The US Department of Homeland Security has said that Tuesday’s elections went off without disruption by cyberattack (TheHill), but DHS also notes that disinformation about election security and the effects of influence operations is being actively distributed (CBS). It’s hogwash from St. Petersburg, whose Internet Research Agency (IRA) cries victory for its trolls (Daily Beast). Expect this to continue.
Also from St. Petersburg comes a zero-day for Oracle’s VirtualBox, posted to GitHub. This isn’t the IRA’s work, but rather of one irritated freelance bug-hunter, Sergey Zelenyuk. Mr. Zelenyuk says he loves VirtualBox, but that the industry just takes too long to evaluate reported bugs, and so he’s dropped the zero-day without prior disclosure as a gesture of defiance (Naked Security).
US Cyber Command is also reporting bugs, but in regular way. The command has submitted samples of Russia-linked Lojack malware to VirusTotal (CSO).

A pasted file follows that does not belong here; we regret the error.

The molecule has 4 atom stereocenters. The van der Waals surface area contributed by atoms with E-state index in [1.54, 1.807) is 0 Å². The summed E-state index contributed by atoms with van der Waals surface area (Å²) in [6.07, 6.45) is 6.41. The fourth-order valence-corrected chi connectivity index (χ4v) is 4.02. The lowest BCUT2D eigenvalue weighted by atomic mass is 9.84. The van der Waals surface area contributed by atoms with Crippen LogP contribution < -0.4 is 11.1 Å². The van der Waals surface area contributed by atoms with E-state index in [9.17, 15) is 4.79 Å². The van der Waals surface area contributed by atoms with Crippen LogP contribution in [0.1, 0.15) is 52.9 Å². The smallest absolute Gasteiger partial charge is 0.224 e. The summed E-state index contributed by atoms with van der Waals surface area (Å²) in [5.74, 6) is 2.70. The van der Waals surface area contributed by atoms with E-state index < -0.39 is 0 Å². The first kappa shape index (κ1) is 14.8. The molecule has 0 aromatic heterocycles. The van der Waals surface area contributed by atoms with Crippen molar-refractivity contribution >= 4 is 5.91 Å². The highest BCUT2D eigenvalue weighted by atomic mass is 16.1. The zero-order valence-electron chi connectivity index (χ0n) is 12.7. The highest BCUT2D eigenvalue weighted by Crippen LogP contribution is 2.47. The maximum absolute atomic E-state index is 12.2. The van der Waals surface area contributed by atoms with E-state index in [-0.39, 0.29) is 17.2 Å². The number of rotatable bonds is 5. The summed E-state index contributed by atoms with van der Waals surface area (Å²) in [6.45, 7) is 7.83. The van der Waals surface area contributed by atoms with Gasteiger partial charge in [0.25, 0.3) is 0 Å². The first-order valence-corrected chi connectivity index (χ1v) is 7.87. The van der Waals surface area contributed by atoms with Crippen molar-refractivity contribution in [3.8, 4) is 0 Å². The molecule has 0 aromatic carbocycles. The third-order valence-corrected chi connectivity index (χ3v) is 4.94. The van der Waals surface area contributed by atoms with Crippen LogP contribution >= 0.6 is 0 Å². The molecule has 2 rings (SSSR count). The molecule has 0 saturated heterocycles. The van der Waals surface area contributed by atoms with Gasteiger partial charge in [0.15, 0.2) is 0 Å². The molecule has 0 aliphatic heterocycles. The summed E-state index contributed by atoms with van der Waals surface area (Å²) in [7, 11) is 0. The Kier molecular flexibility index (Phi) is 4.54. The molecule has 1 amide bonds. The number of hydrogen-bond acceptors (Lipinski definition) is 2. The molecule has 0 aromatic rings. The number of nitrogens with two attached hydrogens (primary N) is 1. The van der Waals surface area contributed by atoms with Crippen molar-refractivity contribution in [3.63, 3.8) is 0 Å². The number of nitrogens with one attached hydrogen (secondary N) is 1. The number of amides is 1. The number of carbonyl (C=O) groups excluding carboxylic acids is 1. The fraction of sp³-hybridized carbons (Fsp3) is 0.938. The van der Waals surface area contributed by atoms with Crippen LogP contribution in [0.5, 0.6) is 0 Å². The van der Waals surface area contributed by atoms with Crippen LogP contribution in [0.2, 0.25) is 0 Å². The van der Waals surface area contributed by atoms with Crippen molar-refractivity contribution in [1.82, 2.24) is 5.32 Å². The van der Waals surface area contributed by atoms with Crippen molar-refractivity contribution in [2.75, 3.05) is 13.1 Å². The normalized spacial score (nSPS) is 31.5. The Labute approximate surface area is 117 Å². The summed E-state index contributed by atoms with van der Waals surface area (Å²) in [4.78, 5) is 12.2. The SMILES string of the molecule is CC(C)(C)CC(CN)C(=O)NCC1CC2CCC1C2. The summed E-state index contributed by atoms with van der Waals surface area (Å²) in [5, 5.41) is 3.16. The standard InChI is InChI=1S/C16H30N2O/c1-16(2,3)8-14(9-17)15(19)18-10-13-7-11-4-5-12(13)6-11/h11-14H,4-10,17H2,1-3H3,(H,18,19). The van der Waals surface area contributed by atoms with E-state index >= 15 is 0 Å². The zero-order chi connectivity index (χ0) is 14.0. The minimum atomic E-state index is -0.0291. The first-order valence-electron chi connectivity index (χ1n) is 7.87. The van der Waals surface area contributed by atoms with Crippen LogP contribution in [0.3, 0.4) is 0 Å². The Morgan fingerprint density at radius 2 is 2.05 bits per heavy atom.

A major incident affecting banks in Pakistan appears to be a paycard-skimming operation as opposed to a breach (Infosecurity Magazine).
With next month’s Chrome 71 release, Google will give “abusive” advertisers thirty days to clean themselves up (Naked Security).
The Ontario Cannabis Store warns that its delivery list for newly legal weed has been illicitly accessed due to missteps at Canada Post (Motherboard). Some coverage seems to show signs of the Butterfield Effect, representing a fairly obvious causal connection—new and trendy industry already under cyberattack, which of course it is—as paradoxical. No word on whether Canada Post officials were baked at the time of incident.